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Utah Mine Disaster and Robots

Discussion in 'Electronic Design' started by Paul Hovnanian P.E., Aug 13, 2007.

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  1. It seems they just finished drilling a shaft down to the mine in Utah
    and promptly abandoned it when the camera they dropped down it didn't
    have a decent field of view.

    There are a number of companies who build various robots (more
    accurately, remotely guided vehicles) for bomb inspection and other
    hazardous applications. Some of these have tracks instead of wheels to
    negotiate rough terrain. It would seem like a good idea to drop one of
    these with a camera down the pipe and have it look around where fixed
    cameras can't go.

    Does anyone make such a unit capable of being deployed down a 6 inch
  2. Glen Walpert

    Glen Walpert Guest

    Great idea, a search on "pipe inspection robots" turned up some real
    products such as
    which will go down the bore, but might not be able to handle the mine
    floor. I have seen tracked versions in the past which might work
    better. I'll bet if the mine owner were to get someone calling pipe
    inspection robot manufacturers something usable could be found.
  3. mpm

    mpm Guest

    You would also think that with potentially six miner's lives at stake,
    they could drill more than one hole at a time.

    They should have had a dozen or more drills up there (or en-route)
    making swiss cheese out of the place. Worst case, they miss (but it
    would be an educated miss). Best case, they gain valuable time when
    their 1st, 2nd, 3rd, etc.. attempts come up empty.

  4. After the second hole hit a spot with a poor view, I'd have sent someone
    down to the local hobby shop to pick up an RF controlled car and a
    wireless TV camera and slid that down the pipe along with an antenna.
    Evenn if it can only maneuver a few dozen yards from the pipe, it might
    see something that the fixed camera couldn't. That would be a small
    price compared to another hole.

    I'm wondering if someone has something a little less toy-like available.
    Maybe not specifically for mine use, but a spec for an inspection robot
    that has to be inserted through a 6 inch pipe might have quite a few

    Paul Hovnanian mailto:p
    100 buckets of bits on the bus
    100 buckets of bits
    You take one down,
    and short it to ground
    FF buckets of bits on the bus
  5. MooseFET

    MooseFET Guest

    They make things for pipe inspection that may do the trick. They are
    remote controlled not robots but perhaps one of them could be driven
    far enough along the floor to see down the tunnel.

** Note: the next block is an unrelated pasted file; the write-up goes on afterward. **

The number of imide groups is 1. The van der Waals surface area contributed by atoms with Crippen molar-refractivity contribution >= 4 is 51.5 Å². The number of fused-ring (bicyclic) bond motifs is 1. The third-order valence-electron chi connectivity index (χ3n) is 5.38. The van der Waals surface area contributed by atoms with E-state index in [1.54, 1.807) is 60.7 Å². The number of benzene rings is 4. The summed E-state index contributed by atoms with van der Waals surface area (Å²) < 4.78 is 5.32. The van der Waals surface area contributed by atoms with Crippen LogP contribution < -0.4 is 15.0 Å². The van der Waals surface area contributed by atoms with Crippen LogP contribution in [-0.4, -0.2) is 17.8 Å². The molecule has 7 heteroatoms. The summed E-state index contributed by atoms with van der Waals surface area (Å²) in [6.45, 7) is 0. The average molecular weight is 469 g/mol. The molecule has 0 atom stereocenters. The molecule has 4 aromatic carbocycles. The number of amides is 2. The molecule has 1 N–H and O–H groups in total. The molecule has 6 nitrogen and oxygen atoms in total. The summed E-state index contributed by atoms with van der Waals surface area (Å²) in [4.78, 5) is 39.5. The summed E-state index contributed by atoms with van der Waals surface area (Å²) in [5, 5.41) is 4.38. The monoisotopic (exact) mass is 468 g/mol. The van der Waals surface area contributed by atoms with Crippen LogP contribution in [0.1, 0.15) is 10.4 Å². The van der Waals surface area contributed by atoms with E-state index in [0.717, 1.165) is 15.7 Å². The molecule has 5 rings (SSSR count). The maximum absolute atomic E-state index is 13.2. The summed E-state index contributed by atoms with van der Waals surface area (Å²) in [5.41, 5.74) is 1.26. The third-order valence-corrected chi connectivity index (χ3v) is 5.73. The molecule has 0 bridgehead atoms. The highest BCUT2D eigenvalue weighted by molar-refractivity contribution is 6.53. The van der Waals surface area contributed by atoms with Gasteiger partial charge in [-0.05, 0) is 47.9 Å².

6. Joerg

    Joerg Guest

    Those wouldn't get far on the rocky and rough floor of a mine. But I am
    sure that the drilling caused a lot of noise and that the miners would
    bang onto some kind of pipes or whatever runs through the shafts and
    that could be heard. Problem is that this is a checker board of a mine.
  7. mpm

    mpm Guest

  8. Rich Grise

    Rich Grise Guest

    They probably didn't want to cause more cave-ins.

  9. JosephKK

    JosephKK Guest

    MooseFET posted to
    A concept for us all to keep in mind, the bore is about 1700
    meters / yards deep to get to the miners. This introduces new
    factors to simplistic approaches.
  10. mpm

    mpm Guest

    I agree that is what they will say, if / when pressed on the issue.
    But you would not feel that way if you were one of the trapped miners.

    And if a couple dozen 2" holes cause that much trouble 1700-feet down,
    we'll likely never get them out alive anyway... -mpm
  11. Jim Yanik

    Jim Yanik Guest

    And there may be trapped gasses (or airborne coal dust)that any spark could
  12. MooseFET

    MooseFET Guest

    I thought they said that many feet.

    At 1700 meters, the video signal in the cable won't look very good.
    The cables used for pipe inspecting sorts of things use very small
    coaxes that are quite lossy. The electronics has a high frequency
    boost to correct for the cable losses. There are limits on how much
    of this you can do.
  13. Guest

    Given the rought terrain, how about a disposable camera-carrying radio
    controlled blimp?

    Lower it a small canister on a cable containing antenna, feedline, and
    release mechanism.

    It drops to the floor, inflates out of the canister, and then you can
    fly around for as long as the batteries last.

    Of course the link will be somewhat limited beyond line-of-sight to